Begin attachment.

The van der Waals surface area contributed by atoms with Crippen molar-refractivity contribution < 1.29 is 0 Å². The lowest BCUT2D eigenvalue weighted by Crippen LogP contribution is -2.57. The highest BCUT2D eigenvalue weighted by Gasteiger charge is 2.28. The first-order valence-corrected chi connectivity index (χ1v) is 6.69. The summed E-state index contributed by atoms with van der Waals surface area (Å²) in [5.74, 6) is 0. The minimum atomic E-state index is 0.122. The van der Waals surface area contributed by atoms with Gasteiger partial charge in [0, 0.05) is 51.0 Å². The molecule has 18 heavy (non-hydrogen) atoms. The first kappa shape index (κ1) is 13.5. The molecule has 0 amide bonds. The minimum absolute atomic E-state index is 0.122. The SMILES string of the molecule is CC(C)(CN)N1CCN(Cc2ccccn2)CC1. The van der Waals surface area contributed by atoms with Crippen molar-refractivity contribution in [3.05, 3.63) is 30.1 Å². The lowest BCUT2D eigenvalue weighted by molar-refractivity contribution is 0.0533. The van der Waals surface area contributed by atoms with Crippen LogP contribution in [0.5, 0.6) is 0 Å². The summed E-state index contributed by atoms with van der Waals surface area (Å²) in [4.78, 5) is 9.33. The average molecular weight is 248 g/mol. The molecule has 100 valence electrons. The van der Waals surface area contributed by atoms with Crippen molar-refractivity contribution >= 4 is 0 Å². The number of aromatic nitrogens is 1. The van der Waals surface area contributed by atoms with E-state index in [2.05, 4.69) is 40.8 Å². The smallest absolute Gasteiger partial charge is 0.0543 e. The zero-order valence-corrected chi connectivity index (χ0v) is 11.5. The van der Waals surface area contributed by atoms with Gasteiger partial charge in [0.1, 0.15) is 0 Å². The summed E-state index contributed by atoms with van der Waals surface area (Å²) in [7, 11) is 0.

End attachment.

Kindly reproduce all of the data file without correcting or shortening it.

The van der Waals surface area contributed by atoms with Crippen molar-refractivity contribution < 1.29 is 0 Å². The lowest BCUT2D eigenvalue weighted by Crippen LogP contribution is -2.57. The highest BCUT2D eigenvalue weighted by Gasteiger charge is 2.28. The first-order valence-corrected chi connectivity index (χ1v) is 6.69. The summed E-state index contributed by atoms with van der Waals surface area (Å²) in [5.74, 6) is 0. The minimum atomic E-state index is 0.122. The van der Waals surface area contributed by atoms with Gasteiger partial charge in [0, 0.05) is 51.0 Å². The molecule has 18 heavy (non-hydrogen) atoms. The first kappa shape index (κ1) is 13.5. The molecule has 0 amide bonds. The minimum absolute atomic E-state index is 0.122. The SMILES string of the molecule is CC(C)(CN)N1CCN(Cc2ccccn2)CC1. The van der Waals surface area contributed by atoms with Crippen molar-refractivity contribution in [3.05, 3.63) is 30.1 Å². The lowest BCUT2D eigenvalue weighted by molar-refractivity contribution is 0.0533. The van der Waals surface area contributed by atoms with Crippen LogP contribution in [0.5, 0.6) is 0 Å². The summed E-state index contributed by atoms with van der Waals surface area (Å²) in [4.78, 5) is 9.33. The average molecular weight is 248 g/mol. The molecule has 100 valence electrons. The van der Waals surface area contributed by atoms with Crippen molar-refractivity contribution >= 4 is 0 Å². The number of aromatic nitrogens is 1. The van der Waals surface area contributed by atoms with E-state index in [2.05, 4.69) is 40.8 Å². The smallest absolute Gasteiger partial charge is 0.0543 e. The zero-order valence-corrected chi connectivity index (χ0v) is 11.5. The van der Waals surface area contributed by atoms with Gasteiger partial charge in [0.1, 0.15) is 0 Å². The summed E-state index contributed by atoms with van der Waals surface area (Å²) in [7, 11) is 0.